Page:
The galaxy M 82, studied most recently by Seaquist & Odegard (1991), has a synchrotron-emitting halo extending out to a radius of at least 8 kpc. The spectrum of the radio emission steepens markedly with increasing radius, which Seaquist & Odegard attribute to the more rapid cooling of the most energetic electrons by inverse Compton scattering of the starburst IR photons. They then derive an outflow speed for the relativistic plasma of about 2000 km s-1 (consistent with the expected outflow speed of the tenuous superwind fluid - cf. CC and the discussion in Section 2 above). They also use the radio data to argue that inverse Compton radiation contributes a negligible fraction of the X-ray emission from M 82 (see Section 3.1 above), and they estimate that relativistic particles comprise only a few percent of the energy content of the wind. They note that this ratio is similar to that observed in supernova remnants, as expected in the superwind model. Reuter et al. (1992) have obtained higher resolution maps of the M 82 halo, and find a considerable amount of structure (radially-oriented filaments and gaps). They interpret this as clear evidence that magnetized plasma is being convected out of the M 82 starburst, creating a bipolar (poloidal) magnetic field geometry.

Hummel & Dettmar (1990) have studied the nonthermal radio halo of the edge-on actively-star-forming galaxy NGC 4631, and have argued that the radial spectral index gradient they measure for the radio emission is consistent with models in which relativistic plasma is convected out of the galaxy by a wind, and is then cooled by synchrotron, inverse Compton, and/or adiabatic-expansion losses. As in M 82, the magnetic field geometry in the halo of NGC 4631 is inferred to be poloidal (field lines directed radially outward). Hummel & Dettmar suggest this is due to the operation of a strong galactic wind in this galaxy (though a dynamo model for the field can not be ruled out).

Most recently, Carilli et al. (1992) have discovered a radio halo around the edge-on starburst galaxy NGC 253 which extends out to at least 9 kpc. As in the case of M 82 and NGC 4631, the radio spectrum steepens with increasing distance from the disk/starburst, and Carilli et al. interpret this as evidence for an outflow from the galactic disk into the halo. The magnetic field geometry in this case appears more nearly toroidal (field lines parallel to the galactic disk), except along a bright radio spur that attaches to the inner disk of the galaxy. Dettmar (1993) has also discussed the radio halo of the IR-bright edge-on disk galaxy NGC 5775 (Hummel 1991), and emphasized the close connection between the radio halo and the system of faint Halpha filaments extending many kpc out of the galactic disk.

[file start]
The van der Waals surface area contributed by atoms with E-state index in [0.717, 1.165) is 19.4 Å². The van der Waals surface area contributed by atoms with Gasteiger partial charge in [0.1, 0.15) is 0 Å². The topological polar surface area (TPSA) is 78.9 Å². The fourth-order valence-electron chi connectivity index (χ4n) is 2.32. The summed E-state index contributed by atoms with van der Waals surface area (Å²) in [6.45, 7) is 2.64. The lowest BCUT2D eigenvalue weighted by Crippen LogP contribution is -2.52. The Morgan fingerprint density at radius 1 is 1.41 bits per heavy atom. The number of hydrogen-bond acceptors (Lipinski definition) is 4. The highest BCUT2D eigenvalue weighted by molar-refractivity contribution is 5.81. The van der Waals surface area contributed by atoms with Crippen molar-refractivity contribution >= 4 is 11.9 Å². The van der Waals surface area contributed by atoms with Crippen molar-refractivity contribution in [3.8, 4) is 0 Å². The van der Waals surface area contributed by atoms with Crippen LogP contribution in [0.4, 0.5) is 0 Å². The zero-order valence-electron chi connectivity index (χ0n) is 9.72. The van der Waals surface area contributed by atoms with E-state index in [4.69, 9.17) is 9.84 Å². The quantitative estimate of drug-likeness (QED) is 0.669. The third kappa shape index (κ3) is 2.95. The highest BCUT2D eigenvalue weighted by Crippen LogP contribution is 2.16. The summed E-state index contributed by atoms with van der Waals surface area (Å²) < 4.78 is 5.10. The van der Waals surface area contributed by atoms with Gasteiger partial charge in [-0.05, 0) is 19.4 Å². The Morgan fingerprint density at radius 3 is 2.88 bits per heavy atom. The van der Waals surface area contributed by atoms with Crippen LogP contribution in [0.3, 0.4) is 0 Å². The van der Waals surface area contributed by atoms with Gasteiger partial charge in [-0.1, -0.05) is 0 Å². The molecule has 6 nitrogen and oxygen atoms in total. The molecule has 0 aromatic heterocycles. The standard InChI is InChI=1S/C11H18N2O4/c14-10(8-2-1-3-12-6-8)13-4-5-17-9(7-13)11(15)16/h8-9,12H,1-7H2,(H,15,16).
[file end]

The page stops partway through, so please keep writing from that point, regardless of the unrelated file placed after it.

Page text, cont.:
There are also less complete data indicating the presence of thick radio disks and/or radio halos in the edge-on starburst systems NGC 1808 (Dahlem et al. 1990), NGC 3628 (Reuter et al. 1991), and NGC 4945 (Harnett et al. 1989). The smaller (few-kpc-scale) radio sources extending out along the minor axes of some edge-on radio-bright disk galaxies (e.g., Duric et al. 1983; Hummel, van Gorkom, & Kotanyl 1983) may also be related phenomena.

3.4. The Cool Gas Associated with Superwinds

Studies of the interaction of superwinds with cool atomic and molecular gas are potentially very important, since such gas is expected to comprise the major fraction of the mass of the ISM inside starburst galaxies or in their surrounding halos. One of the most important insights provided by such studies is that starburst galaxies are often immersed in large (transgalactic-scale) HI envelopes or halos, presumably of tidal origin (e.g., Yun & Ho 1993; Hibbard et al. 1993; Fisher & Tully 1977; Haynes et al. 1979; Stanford 1990; Stanford & Wood 1989; Gottesman & Mahon 1990). This is of crucial significance, because the interaction between the wind and this comparatively dense halo gas probably accounts for the relative brightness of superwinds in the optical and X-ray domain. Were such gas not present - i.e., if superwinds instead flowed into a very low density intergalactic medium - they would quickly adiabatically cool, their density would rapidly drop, and they would then become undetectably faint sources of either X-rays or optical line emission (cf. Mathews & Doane 1993). Thus, it is likely that the interaction of the superwind with the H I envelope/halo is fundamental in determining what we observe at optical and X-ray wavelengths.